Learn the stories behind my stories as I give updates, discuss literature, and share writing advice. Find all my writing at www.tylerdunning.com.
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Follow the Fox

Monthly Newsletter

November 2015

When I left San Diego some years ago I distressed my return home, to a mountainscape frostbitten and frozen the majority of the year. I was excited though, despite not being keen to the cold, because this was a chance to get back to the good. Because during my travels I’d lost a sense of the seasons. I’d lost a connection to the land.

By returning to my native soil I knew I could re-root in something—maybe an appreciation for a hardier lifestyle. Because seeing your own breath, a friend once told me, puts things back in perspective. I believe her.

November brought remembrance, and, as such, I sink into the stillness. Despite loathing the cold and being prone to depression, winter (fall is but a sliver on the calendar here) is a healthy season for me.

 
I’ve entered a strange new phase of my writing: approaching agents. I could wax feverishly about the counterintuitive nuances of trying to get a book published, but the basics are such: you write the thing, convince an agent to represent it, the agent convinces an editor at a publishing house to buy it, you then most likely revise the shit out of it, and lastly, if lucky, you find it on a bookshelf a couple years later. There is a lot of gatekeeping. A lot of waiting for approval.

So I wait. A couple of agents have shown initial interest, requesting that I send my full manuscript (an unpublished book), but I’ve been told the response time could now be up to three months.

That said, you would assume the most daunting task of writing a book would be writing the book, but for me, this is it…the waiting. I feel unmotivated. Defeated even, despite not being rejected or accepted yet. I sit down to write and nothing happens—I've never experienced this before. Therefore, I could understand writers losing the tenacity to continue once hitting this point. I trudge on.

 
To quell this silent emergency alarming my heart, I’ve decided, as I wait, to start working on the next book. As some of you know, this is going to be a novel called “The Alcoholic Angel.” This story tends to be my readership’s favorite project I’ve worked on—people often question what’s happening with it.

I’ve had it on hold for a few years because I knew I wasn’t good enough to write it, because I wanted to do this one justice. I’m good enough now (though I still have a lot of studying to do in regards to novel construction and story arcs—but, don’t worry, I picked up Joseph Cambell’s The Hero with a Thousand Faces yesterday). So, to introduce and reintroduce you back to this narrative, here is my current opening to the novel. Enjoy:
Having just been hit by a U-Haul, Lars was surprisingly calm. The left side of his face, now lacerated below the eye and into the nostril, bled in protest to the impact of the vehicle; the right glistened with road rash from the pavement. Feathers went everywhere.

I stood in shock, mouth agape and horrorstruck to the late-night emergency, arm and thumb still erect to a hitchhiker’s plea. The U-Haul, moving—I don’t know—sixty five miles-per-hour pre hit, came to halt at an awkward angle along the shoulder of the interstate, a San Diego skyline arrested on the horizon. The driver, a real shithead we’d come to know as Brian, remained at the wheel, staring blankly to the ebonized night, into a new darkness as old as ever. The void already contained all his conclusions.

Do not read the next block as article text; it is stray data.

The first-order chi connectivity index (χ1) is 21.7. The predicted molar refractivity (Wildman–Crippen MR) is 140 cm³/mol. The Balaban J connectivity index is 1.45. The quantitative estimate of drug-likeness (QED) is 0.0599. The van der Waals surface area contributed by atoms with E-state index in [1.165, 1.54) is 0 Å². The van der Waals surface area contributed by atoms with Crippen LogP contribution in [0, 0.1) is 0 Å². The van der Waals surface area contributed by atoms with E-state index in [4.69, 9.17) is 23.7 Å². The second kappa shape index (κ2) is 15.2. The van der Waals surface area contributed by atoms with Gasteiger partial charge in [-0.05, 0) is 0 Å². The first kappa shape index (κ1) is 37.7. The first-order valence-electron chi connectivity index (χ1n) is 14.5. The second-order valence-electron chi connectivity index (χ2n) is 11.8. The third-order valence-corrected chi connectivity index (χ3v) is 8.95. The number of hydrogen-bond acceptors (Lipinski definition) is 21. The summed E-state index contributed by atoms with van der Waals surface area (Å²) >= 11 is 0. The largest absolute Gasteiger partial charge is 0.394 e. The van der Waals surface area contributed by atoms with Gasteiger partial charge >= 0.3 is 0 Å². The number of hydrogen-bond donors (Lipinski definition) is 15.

He couldn’t be blamed. A growing rot in his gut whispered regurgitation to his tongue. Nerve endings numbed to rational reaction, as if alcohol impaired, but not tonight, somehow. Not yet. Neurotransmitters fired from one future possibility to the next, rash outcomes beyond his mind’s ability to censor: detention and questioning, judge and jury, prison and a newly lost life to that of another. Accidental vehicular homicide. He knew he was fucked.

Brian knew he was fucked because he had just watched, like the slow-motion flash of wildlife turned roadkill, a grown man ricochet from the grill of his rented U-Haul, off the passenger-side windshield, and against the storage compartment extending over the cab. From there Lars was launched into and rebounded off of an expansive green sign reading "Los Angeles" with white arrows insinuating the lanes. Lars then landed on the interstate median, tumbled across pavement, and fought to utter obscenities through breathless lungs and blood-flushed coughs. He struggled into his pockets, jacket tattered, undoubtedly for a smoke, to which he found, lit up, and added further distortion to the weave of disturbance.

What Brian didn’t know, never would, was that he’d just run over a God damned angel.
I'm excited to announce I'll be giving a self-publishing lecture for the Thunderhead Writers' Collective on January 30th. If you're in the area, and interested, come hear my philosophies on how to propel a burgeoning writing career. Click HERE for more details.
My dear friends at ELM recently asked me to start contributing to their blog; click HERE to read my first story. Check their other stuff out too because they are badasses reinterpreting self-help for the twenty-first century.
Last month I forgot to include the latest episode of the environmental series I'm editing. Read the fauna episode HERE. Also, I'm looking for contributions for the next air episode; if you're interested in writing something send me a message.
Thank you for subscribing and thank you for the support! Until next month, love & tear-gas riots.
Copyright © 2015 Tyler Dunning, All rights reserved.
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